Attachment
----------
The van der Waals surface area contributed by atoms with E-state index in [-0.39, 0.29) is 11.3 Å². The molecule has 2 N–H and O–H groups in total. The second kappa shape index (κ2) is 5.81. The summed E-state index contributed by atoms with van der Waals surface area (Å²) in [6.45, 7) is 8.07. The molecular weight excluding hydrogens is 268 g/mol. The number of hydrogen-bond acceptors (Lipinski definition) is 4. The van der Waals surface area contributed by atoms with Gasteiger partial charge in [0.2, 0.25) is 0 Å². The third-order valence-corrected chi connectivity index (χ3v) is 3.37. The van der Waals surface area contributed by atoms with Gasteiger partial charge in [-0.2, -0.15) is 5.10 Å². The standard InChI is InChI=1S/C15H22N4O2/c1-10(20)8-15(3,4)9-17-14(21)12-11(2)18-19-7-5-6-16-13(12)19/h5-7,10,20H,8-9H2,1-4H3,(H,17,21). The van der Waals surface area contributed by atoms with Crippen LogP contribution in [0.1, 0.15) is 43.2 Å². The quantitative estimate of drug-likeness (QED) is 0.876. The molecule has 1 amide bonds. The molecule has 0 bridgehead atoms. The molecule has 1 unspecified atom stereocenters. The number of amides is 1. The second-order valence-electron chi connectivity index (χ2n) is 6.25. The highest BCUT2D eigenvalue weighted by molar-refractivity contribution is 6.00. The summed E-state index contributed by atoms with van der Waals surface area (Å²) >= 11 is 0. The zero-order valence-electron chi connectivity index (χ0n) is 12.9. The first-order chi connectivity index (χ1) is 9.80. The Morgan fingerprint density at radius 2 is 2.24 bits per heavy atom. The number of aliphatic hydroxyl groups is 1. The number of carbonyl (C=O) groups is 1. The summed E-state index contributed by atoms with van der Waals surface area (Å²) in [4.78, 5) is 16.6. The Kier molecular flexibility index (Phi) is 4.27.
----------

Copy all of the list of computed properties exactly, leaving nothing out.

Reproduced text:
The van der Waals surface area contributed by atoms with E-state index in [-0.39, 0.29) is 11.3 Å². The molecule has 2 N–H and O–H groups in total. The second kappa shape index (κ2) is 5.81. The summed E-state index contributed by atoms with van der Waals surface area (Å²) in [6.45, 7) is 8.07. The molecular weight excluding hydrogens is 268 g/mol. The number of hydrogen-bond acceptors (Lipinski definition) is 4. The van der Waals surface area contributed by atoms with Gasteiger partial charge in [0.2, 0.25) is 0 Å². The third-order valence-corrected chi connectivity index (χ3v) is 3.37. The van der Waals surface area contributed by atoms with Gasteiger partial charge in [-0.2, -0.15) is 5.10 Å². The standard InChI is InChI=1S/C15H22N4O2/c1-10(20)8-15(3,4)9-17-14(21)12-11(2)18-19-7-5-6-16-13(12)19/h5-7,10,20H,8-9H2,1-4H3,(H,17,21). The van der Waals surface area contributed by atoms with Crippen LogP contribution in [0.1, 0.15) is 43.2 Å². The quantitative estimate of drug-likeness (QED) is 0.876. The molecule has 1 amide bonds. The molecule has 0 bridgehead atoms. The molecule has 1 unspecified atom stereocenters. The number of amides is 1. The second-order valence-electron chi connectivity index (χ2n) is 6.25. The highest BCUT2D eigenvalue weighted by molar-refractivity contribution is 6.00. The summed E-state index contributed by atoms with van der Waals surface area (Å²) >= 11 is 0. The zero-order valence-electron chi connectivity index (χ0n) is 12.9. The first-order chi connectivity index (χ1) is 9.80. The Morgan fingerprint density at radius 2 is 2.24 bits per heavy atom. The number of aliphatic hydroxyl groups is 1. The number of carbonyl (C=O) groups is 1. The summed E-state index contributed by atoms with van der Waals surface area (Å²) in [4.78, 5) is 16.6. The Kier molecular flexibility index (Phi) is 4.27.